'He likewise said the Lord Mordaunt would not come until the middle of the Parliament, because at the former occasion when the King went to the ceremony, he was fain to sit in the Parliament House with his robes on whilst the King was at church.

'And it was further said amongst them that the Lord Stourton by accident would not come until the Friday following. He further said that he understood by Catesby and Winter that Francis Tresham and they had some conversation about the Lord Mounteagle. Tresham having been exceeding earnest to have his Lordship warned to be absent from the Parliament.

'They were desirous to have warned the Earl of Arundel to absent himself, but they understood—though he was under years—yet he made great suit to be there.

'He likewise saith it was considered and concluded amongst them that the best course and most convenient means to persuade the Catholic lords to be absent from the Parliament was, in letting them understand the straight laws against Catholics, and the little good they could do with their presence.

'He further saith that Christopher Wright had been at the Earl of Northumberland's house on the Sunday before the Parliament, and at his return told Percy that it was known in my Lord's house he was come up to London, whereupon Percy went thither.

'He confesseth Percy bought on Monday at night the watch that was found about him when taken, and sent it to him by Keyes at 10 of the clock in the night, because he should know how the time went away.

'He also said he did not intend to set fire to the train till the King was come into the house, and then he purposed to do it with a piece of touchwood, and with a match also, that the powder might surely take fire one quarter of an hour after.'

The Earl of Northumberland to Lord Salisbury, November 10, 1605: relating to the capture of Thomas Percy:—

"May it please your Lordship that what I have to say at this time is little, and few words will express my desire; not that I am to direct your Lordship's will, but only to lay down my own entreaty if you like it, and that is this.

'I hear Mr. Percy is taken, if that I hear be true, but withal shot through the shoulder with a musket; our surgeons in these countries are not over excellent for a shot, if heat take it, the patient with a fever will soon make an end; none but he can shew me clear as the day, or dark as the night, therefore I hope it shall not offend you if I require haste, for now will he tell truly if ever, being ready to make his account to God Almighty. Thus, with my humble well wishes to your Lordship, I rest to do your Lordship services.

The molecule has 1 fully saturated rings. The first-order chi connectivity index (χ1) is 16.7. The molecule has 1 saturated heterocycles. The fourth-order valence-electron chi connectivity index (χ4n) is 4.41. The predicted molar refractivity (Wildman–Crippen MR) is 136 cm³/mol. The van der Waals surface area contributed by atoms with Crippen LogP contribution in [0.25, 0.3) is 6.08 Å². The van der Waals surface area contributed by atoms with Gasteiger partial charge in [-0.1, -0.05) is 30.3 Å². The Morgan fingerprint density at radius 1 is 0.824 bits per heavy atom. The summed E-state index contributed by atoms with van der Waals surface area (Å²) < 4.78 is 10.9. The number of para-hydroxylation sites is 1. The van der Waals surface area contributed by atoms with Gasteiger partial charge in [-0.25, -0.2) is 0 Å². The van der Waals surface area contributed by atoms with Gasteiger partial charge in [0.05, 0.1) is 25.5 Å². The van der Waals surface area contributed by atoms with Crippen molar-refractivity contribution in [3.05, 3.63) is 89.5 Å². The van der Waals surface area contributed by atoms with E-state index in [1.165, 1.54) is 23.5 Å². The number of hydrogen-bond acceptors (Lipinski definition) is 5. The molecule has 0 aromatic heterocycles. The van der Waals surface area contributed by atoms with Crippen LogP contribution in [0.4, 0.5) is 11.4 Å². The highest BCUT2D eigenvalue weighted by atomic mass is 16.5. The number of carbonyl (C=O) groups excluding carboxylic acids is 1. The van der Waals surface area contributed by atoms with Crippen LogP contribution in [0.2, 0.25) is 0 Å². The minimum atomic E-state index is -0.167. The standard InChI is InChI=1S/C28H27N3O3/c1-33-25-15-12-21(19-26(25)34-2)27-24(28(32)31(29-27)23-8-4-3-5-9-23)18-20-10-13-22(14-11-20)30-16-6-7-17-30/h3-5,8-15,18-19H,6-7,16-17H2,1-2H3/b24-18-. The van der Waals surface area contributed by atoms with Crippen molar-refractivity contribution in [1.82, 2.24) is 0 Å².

'Northumerland.

'Sunday, this present afternoon.'

Memorandum, by Secretary Conway, respecting the unrequited services of one Henry Wright, an informer:—

'If it may please your Majesty, can you remember that the Lord Chief Justice Popham, and Sir Thomas Challoner, Kt., had a hand in the discovery of the practices of the Jesuits in the Powder Plot, and did reveal the same to your Majesty, for two years' space almost before the said Treason burst forth by an obscure letter sent to the Lord Mounteagle, which your Majesty, like an angel of God, interpreted touching the House, then intended to be given by powder? The man who informed Sir Thomas Challoner and Lord Popham of the said Jesuitical practices, their meetings, and traitorous designs in that matter, whereof from time to time they informed your Majesty, was one Wright, who hath your Majesty's hand for his so doing, and never received any reward for his pains and charges laid out concerning the same.'

This Henry Wright, it should be remarked en passant, was not the only notable agent employed by the Government to discover 'the practices in the Powder Plot' of the Jesuits and others. Among those employed to procure information likely to incriminate the priests was no less a person than Ben Jonson, the poet, who was for some years a Papist. He totally failed, however, to procure any information against the priests, but expressed his opinion that the discovery of Catesby's conspiracy would cast so great an odium upon the Roman Church in England that a great number of the Roman Catholic gentry would become Protestants.


  1. Lord Ronald Gower, in his history of the Tower of London, aptly remarks that 'Ralegh's feelings towards the new Lieutenant appear to have resembled those of Napoleon to Sir Hudson Lowe.'
  2. Especially in regard to obtaining evidence against the Queen of Scots.
  3. Lady Somerset thought him too honest a man to approve of her scheme for the murder of Sir Thomas Overbury; hence his removal from the Tower. He gave evidence against her at her trial.
  4. And they were by no means few in number.
  5. Lions, the property of the Crown, were then kept in the Tower, and had been for centuries. The Tower menagerie was abolished in the reign of William IV.
  6. Gerard. Yet Lord Salisbury afterwards caused it to be put in evidence that Gerard did know of the plot.
  7. This, again, proves the falsity of the Jesuit cock-and-bull story that Catesby and Percy were killed
  8. Creaks.
  9. 1606.
  10. The 'Worcestershire Men' were so proud of their feat, that they refused to yield their prisoners into the custody of the Sheriff of Staffordshire, and (despite all threats) took Winter and Lyttleton to Worcester. A similar 'fracas' had occurred between the men of these two counties after the capture of Holbeach.
  11. E.g. No. 4. 'Of quhat age he is '?